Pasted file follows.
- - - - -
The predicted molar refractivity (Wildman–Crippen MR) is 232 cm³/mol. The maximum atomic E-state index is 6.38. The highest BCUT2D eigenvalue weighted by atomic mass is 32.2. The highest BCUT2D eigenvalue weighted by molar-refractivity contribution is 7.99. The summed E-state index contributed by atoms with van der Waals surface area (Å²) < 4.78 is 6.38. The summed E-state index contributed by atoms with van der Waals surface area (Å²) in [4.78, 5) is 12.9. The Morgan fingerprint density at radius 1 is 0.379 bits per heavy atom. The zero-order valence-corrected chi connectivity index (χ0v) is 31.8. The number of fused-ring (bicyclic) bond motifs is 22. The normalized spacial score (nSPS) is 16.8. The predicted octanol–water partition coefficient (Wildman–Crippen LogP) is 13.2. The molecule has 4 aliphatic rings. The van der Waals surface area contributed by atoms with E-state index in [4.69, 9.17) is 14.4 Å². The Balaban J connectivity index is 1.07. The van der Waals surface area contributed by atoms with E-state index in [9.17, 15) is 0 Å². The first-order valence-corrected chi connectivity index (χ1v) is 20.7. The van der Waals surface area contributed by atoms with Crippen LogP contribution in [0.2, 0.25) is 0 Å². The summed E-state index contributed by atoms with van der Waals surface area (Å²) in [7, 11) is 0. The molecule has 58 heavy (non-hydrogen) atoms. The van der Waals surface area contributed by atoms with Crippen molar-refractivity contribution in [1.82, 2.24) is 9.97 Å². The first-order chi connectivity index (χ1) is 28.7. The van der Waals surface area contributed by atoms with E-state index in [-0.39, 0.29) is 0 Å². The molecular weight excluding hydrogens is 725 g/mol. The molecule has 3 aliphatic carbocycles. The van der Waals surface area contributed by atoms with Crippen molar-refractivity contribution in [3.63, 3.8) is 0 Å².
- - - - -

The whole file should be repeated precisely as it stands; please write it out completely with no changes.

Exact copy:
The predicted molar refractivity (Wildman–Crippen MR) is 232 cm³/mol. The maximum atomic E-state index is 6.38. The highest BCUT2D eigenvalue weighted by atomic mass is 32.2. The highest BCUT2D eigenvalue weighted by molar-refractivity contribution is 7.99. The summed E-state index contributed by atoms with van der Waals surface area (Å²) < 4.78 is 6.38. The summed E-state index contributed by atoms with van der Waals surface area (Å²) in [4.78, 5) is 12.9. The Morgan fingerprint density at radius 1 is 0.379 bits per heavy atom. The zero-order valence-corrected chi connectivity index (χ0v) is 31.8. The number of fused-ring (bicyclic) bond motifs is 22. The normalized spacial score (nSPS) is 16.8. The predicted octanol–water partition coefficient (Wildman–Crippen LogP) is 13.2. The molecule has 4 aliphatic rings. The van der Waals surface area contributed by atoms with E-state index in [4.69, 9.17) is 14.4 Å². The Balaban J connectivity index is 1.07. The van der Waals surface area contributed by atoms with E-state index in [9.17, 15) is 0 Å². The first-order valence-corrected chi connectivity index (χ1v) is 20.7. The van der Waals surface area contributed by atoms with Crippen LogP contribution in [0.2, 0.25) is 0 Å². The summed E-state index contributed by atoms with van der Waals surface area (Å²) in [7, 11) is 0. The molecule has 58 heavy (non-hydrogen) atoms. The van der Waals surface area contributed by atoms with Crippen molar-refractivity contribution in [1.82, 2.24) is 9.97 Å². The first-order chi connectivity index (χ1) is 28.7. The van der Waals surface area contributed by atoms with E-state index in [-0.39, 0.29) is 0 Å². The molecular weight excluding hydrogens is 725 g/mol. The molecule has 3 aliphatic carbocycles. The van der Waals surface area contributed by atoms with Crippen molar-refractivity contribution in [3.63, 3.8) is 0 Å².